By Vanessa Rupertus

Elm Staff Writer

The Local Radio Freedom Act (LRFA) has been the cause of much contention lately, both in the music industry and beyond.

Introduced to the House of Representatives by co-sponsors Rep. Michael Conaway (R-TX-11) and Rep. Kathy Castor (D-FL-14), the bill, if passed, will limit the royalties that radio stations have to pay artists to broadcast their music.

The LRFA reads, “Congress should not impose any new performance fee, tax, royalty, or other charge relating to the public performance of sound recordings on a local radio station for broadcasting sound recordings over the air.”

This is by no means the first time this bill has come up. Congress has been debating the LRFA for over eight years now.

The National Association Broadcasters (NAB) has supported this bill ever since the first proposal, and are vigorously pursuing various members of Congress to support the bill.

NAB CEO Gordon Smith spoke adamantly for the act. “America’s broadcasters are deeply grateful to the scores of lawmakers who recognize radio’s unparalleled role in promoting music. We thank them for  standing  in opposition to a job-killing performance royalty that would devastate the economics of local radio.”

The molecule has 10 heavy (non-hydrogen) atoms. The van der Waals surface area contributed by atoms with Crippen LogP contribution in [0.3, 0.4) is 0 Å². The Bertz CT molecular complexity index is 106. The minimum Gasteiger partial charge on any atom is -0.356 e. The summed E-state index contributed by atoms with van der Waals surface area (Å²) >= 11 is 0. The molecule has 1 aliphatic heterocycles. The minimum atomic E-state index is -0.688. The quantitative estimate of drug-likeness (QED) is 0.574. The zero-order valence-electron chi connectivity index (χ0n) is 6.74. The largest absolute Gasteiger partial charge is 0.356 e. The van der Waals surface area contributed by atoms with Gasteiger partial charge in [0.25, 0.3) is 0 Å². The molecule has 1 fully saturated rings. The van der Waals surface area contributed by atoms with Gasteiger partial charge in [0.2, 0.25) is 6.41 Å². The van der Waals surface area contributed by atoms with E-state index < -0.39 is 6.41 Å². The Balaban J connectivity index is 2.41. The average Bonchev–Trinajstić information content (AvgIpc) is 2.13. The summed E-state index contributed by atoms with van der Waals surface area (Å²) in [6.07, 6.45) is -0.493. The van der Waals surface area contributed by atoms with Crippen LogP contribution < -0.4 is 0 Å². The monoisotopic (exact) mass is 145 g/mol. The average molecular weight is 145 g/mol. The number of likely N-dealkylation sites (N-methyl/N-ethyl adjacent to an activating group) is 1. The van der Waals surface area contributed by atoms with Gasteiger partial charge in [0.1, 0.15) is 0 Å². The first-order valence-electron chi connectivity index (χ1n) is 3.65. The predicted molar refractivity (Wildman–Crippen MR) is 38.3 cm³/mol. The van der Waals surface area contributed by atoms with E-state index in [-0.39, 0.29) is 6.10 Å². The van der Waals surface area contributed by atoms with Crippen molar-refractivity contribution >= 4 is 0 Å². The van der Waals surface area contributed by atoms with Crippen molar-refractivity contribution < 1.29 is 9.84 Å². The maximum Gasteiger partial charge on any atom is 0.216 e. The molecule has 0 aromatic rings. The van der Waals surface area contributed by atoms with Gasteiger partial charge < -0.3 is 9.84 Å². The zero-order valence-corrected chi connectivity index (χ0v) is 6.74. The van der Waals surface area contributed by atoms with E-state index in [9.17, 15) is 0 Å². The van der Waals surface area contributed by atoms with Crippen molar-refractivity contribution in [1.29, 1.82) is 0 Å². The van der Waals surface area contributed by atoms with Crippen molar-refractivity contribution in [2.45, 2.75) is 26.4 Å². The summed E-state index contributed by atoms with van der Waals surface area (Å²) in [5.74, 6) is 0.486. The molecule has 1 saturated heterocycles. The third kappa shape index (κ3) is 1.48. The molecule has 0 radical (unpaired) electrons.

This act has received an overwhelming amount of opposition, with the musicFIRST coalition advocating for the abolishment of this proposal.

The coalition argues that radio stations should pay for royalties just like streaming services do, and the Local Radio Freedom Act isn’t “local” at all.

On the coalition’s webpage to collect signatures against the movement, it reads, “Consolidation within the radio industry over the last decade has resulted in ten radio corporations owning hundreds of stations across the country.”

It added that, because the “broadcast behemoths” generate almost half the revenue of the radio industry, we must advocate against “Big Radio’s Local Radio Freedom Act” in order to protect the content of music creators.

Those in favor of the LRFA argue that broadcasting companies pay enough to the music creators in “exposure,” which leads to bigger music contracts for the creators, but those who signed up for musicFIRST rebuke this claim.

“The U.S. shouldn’t be in the business of protecting ‘Big Radio’ at the expense of music creators who are simply looking to be paid for their work,” reads the webpage musicFIRST, created to fight the LRFA.

The decision on this bill has yet to be announced to the public.

Knowing that it has received signatures before and has still fallen short of becoming official law, there’s hope that content creators will continue to receive the proper revenue for their creative efforts.

The Elm

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